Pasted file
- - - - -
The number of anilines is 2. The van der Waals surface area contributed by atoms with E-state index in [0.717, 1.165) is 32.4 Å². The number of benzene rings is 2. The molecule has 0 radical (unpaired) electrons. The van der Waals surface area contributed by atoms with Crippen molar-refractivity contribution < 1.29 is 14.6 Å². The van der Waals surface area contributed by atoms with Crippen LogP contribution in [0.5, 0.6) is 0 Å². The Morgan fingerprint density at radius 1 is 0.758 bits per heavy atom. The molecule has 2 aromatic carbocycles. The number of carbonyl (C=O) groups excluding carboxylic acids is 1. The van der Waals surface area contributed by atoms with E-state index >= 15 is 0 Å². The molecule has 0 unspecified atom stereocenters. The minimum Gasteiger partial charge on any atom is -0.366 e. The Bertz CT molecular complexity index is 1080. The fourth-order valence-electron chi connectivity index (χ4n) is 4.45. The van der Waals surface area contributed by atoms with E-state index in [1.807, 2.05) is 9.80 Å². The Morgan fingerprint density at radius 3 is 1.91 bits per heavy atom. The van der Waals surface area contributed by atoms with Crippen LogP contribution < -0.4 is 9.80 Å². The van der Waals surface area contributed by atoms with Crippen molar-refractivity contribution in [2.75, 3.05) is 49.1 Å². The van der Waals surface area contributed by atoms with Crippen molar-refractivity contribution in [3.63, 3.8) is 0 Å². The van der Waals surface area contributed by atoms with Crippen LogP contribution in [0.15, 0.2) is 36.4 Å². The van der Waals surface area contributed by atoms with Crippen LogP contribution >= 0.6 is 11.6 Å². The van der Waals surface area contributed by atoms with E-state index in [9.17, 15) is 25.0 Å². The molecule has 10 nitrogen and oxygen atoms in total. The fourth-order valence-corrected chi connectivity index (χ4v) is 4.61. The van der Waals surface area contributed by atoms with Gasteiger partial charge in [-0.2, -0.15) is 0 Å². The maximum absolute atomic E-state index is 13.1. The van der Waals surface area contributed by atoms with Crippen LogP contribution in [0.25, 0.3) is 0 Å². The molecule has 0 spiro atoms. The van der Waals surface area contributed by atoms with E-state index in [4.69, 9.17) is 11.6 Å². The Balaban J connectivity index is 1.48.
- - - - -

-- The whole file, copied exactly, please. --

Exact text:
The number of anilines is 2. The van der Waals surface area contributed by atoms with E-state index in [0.717, 1.165) is 32.4 Å². The number of benzene rings is 2. The molecule has 0 radical (unpaired) electrons. The van der Waals surface area contributed by atoms with Crippen molar-refractivity contribution < 1.29 is 14.6 Å². The van der Waals surface area contributed by atoms with Crippen LogP contribution in [0.5, 0.6) is 0 Å². The Morgan fingerprint density at radius 1 is 0.758 bits per heavy atom. The molecule has 2 aromatic carbocycles. The number of carbonyl (C=O) groups excluding carboxylic acids is 1. The van der Waals surface area contributed by atoms with E-state index >= 15 is 0 Å². The molecule has 0 unspecified atom stereocenters. The minimum Gasteiger partial charge on any atom is -0.366 e. The Bertz CT molecular complexity index is 1080. The fourth-order valence-electron chi connectivity index (χ4n) is 4.45. The van der Waals surface area contributed by atoms with E-state index in [1.807, 2.05) is 9.80 Å². The Morgan fingerprint density at radius 3 is 1.91 bits per heavy atom. The van der Waals surface area contributed by atoms with Crippen LogP contribution < -0.4 is 9.80 Å². The van der Waals surface area contributed by atoms with Crippen molar-refractivity contribution in [2.75, 3.05) is 49.1 Å². The van der Waals surface area contributed by atoms with Crippen molar-refractivity contribution in [3.63, 3.8) is 0 Å². The van der Waals surface area contributed by atoms with Crippen LogP contribution in [0.15, 0.2) is 36.4 Å². The van der Waals surface area contributed by atoms with Crippen LogP contribution >= 0.6 is 11.6 Å². The van der Waals surface area contributed by atoms with E-state index in [9.17, 15) is 25.0 Å². The molecule has 10 nitrogen and oxygen atoms in total. The fourth-order valence-corrected chi connectivity index (χ4v) is 4.61. The van der Waals surface area contributed by atoms with Gasteiger partial charge in [-0.2, -0.15) is 0 Å². The maximum absolute atomic E-state index is 13.1. The van der Waals surface area contributed by atoms with Crippen LogP contribution in [0.25, 0.3) is 0 Å². The molecule has 0 spiro atoms. The van der Waals surface area contributed by atoms with E-state index in [4.69, 9.17) is 11.6 Å². The Balaban J connectivity index is 1.48.